In the heat of summer, returns across both stocks and bonds were decidedly cold. The main driver of underperformance for the month was expectations of the future path of interest rates.
“History provides a crucial insight regarding market crises: they are inevitable, painful, and ultimately surmountable.” Shelby M.C. Davis
The past 15 months have shown us volatility that we have not experienced since the Great Financial Crisis in 2008 – 2009. With a combination of post pandemic inflation, war in Europe, talk of recession, and rising interest rates that haven’t been seen since the 1980’s, there is a lot of emotion to go around in the world of investing. While it is perfectly natural to have a range of feelings in markets like these, it is important that you don’t let fear of the market lead you to the biggest risk of all – not reaching your long-term financial goals. As the quote above teaches us, given enough time and the right investment strategy, any market crises can be overcome.
Generally speaking, investors are driven by two underlying emotions, fear, and greed. Both can be equally powerful as well as equally problematic. Fear can cause investors to act too rashly or impulsively, causing greater negative impact to a portfolio. Likewise, greed can cause an investor to fail to act when it is in their best interest.
One of the most impactful mistakes that investors can make when there is a rise in the turbulence of the markets is to regard the declines in their investments as “losses” rather than the natural ebb and flow of the market. These declines are only “losses” on paper and are not realized unless the investment is sold, or the allocation is shifted to a more conservative one. If the investments are held, then there is the likely potential that the investment will recover their lost value. As we learned in 2008, those that sold out of their investments close to the bottom took significantly longer to regain their principal than those who stayed the course.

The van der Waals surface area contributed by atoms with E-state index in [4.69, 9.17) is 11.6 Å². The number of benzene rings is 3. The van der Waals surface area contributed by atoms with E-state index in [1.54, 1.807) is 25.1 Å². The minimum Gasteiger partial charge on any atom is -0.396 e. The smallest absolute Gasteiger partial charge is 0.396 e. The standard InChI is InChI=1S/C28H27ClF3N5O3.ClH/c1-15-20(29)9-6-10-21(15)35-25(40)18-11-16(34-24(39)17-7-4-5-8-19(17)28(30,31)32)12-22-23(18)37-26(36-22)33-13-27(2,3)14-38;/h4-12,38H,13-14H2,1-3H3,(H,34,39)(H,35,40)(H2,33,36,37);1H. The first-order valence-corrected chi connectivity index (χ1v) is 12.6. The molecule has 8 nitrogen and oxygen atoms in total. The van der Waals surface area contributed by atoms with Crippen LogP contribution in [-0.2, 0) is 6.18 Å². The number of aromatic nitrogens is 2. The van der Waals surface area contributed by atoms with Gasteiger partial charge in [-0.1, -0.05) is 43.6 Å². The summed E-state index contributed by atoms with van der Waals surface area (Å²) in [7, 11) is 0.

There are a couple common pitfalls that investors should avoid during periods of market fluctuation in order to stay on track with their goals.
Loss aversion is when investors feel the pain of loss more than the joy of gain. A study on loss aversion conducted by Nobel Prize winner Daniel Kahneman and mathematical psychologist Amos Tversky illustrated that the average investor feels the pain of an investment losing value twice as much as the joy of that investment gaining value. Loss aversion can result in an investor selling too soon or changing the allocation of their portfolio at an inopportune time.
Another common pitfall that plagues investors during volatile market conditions is selective memory. This is the tendency to remember the years when the market was positive more so than the years when it was negative. This is especially important when we look at the stock market over the past few years. Last year the S&P 500 dropped 19%. However, this was preceded with three consecutive years where the market was up double digits: 29%, 16%, and 27% respectively.
S&P 500 Historical Annualized Returns
As can be seen from the above chart, negative years in the market are fairly commonplace. Every few years the market will have low performing or negative year, and this is all part of investing.
It can be an extremely difficult task keeping our emotions in check during times of increased market volatility. We are bombarded by news outlets, social media, and talking heads whose goal is generally not to educate and reassure, but to drive viewership. It is imperative that we are aware of our emotional biases when it comes to investing and always keep our long-term financial goals top of mind. This will help you navigate these unsure waters and to keep your financial course steady and true.